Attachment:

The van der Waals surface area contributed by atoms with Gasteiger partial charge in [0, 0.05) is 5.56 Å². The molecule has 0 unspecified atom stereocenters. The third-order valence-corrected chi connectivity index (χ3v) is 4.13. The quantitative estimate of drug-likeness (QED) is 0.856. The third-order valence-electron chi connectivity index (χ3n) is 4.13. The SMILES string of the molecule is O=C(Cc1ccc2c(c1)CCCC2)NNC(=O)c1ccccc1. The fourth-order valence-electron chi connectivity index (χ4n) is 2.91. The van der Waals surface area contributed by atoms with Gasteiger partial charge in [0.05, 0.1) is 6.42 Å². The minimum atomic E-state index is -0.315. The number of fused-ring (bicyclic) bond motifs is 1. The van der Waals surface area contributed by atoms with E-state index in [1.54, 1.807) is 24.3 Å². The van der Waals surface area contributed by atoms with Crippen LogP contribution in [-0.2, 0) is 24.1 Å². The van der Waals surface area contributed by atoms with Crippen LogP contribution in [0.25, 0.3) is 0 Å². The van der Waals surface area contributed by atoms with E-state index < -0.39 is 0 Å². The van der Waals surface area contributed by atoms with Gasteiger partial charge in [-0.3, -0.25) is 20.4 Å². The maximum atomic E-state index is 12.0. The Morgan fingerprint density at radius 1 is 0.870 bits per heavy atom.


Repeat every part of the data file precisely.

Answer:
The van der Waals surface area contributed by atoms with Gasteiger partial charge in [0, 0.05) is 5.56 Å². The molecule has 0 unspecified atom stereocenters. The third-order valence-corrected chi connectivity index (χ3v) is 4.13. The quantitative estimate of drug-likeness (QED) is 0.856. The third-order valence-electron chi connectivity index (χ3n) is 4.13. The SMILES string of the molecule is O=C(Cc1ccc2c(c1)CCCC2)NNC(=O)c1ccccc1. The fourth-order valence-electron chi connectivity index (χ4n) is 2.91. The van der Waals surface area contributed by atoms with Gasteiger partial charge in [0.05, 0.1) is 6.42 Å². The minimum atomic E-state index is -0.315. The number of fused-ring (bicyclic) bond motifs is 1. The van der Waals surface area contributed by atoms with E-state index in [1.54, 1.807) is 24.3 Å². The van der Waals surface area contributed by atoms with Crippen LogP contribution in [-0.2, 0) is 24.1 Å². The van der Waals surface area contributed by atoms with Crippen LogP contribution in [0.25, 0.3) is 0 Å². The van der Waals surface area contributed by atoms with E-state index < -0.39 is 0 Å². The van der Waals surface area contributed by atoms with Gasteiger partial charge in [-0.3, -0.25) is 20.4 Å². The maximum atomic E-state index is 12.0. The Morgan fingerprint density at radius 1 is 0.870 bits per heavy atom.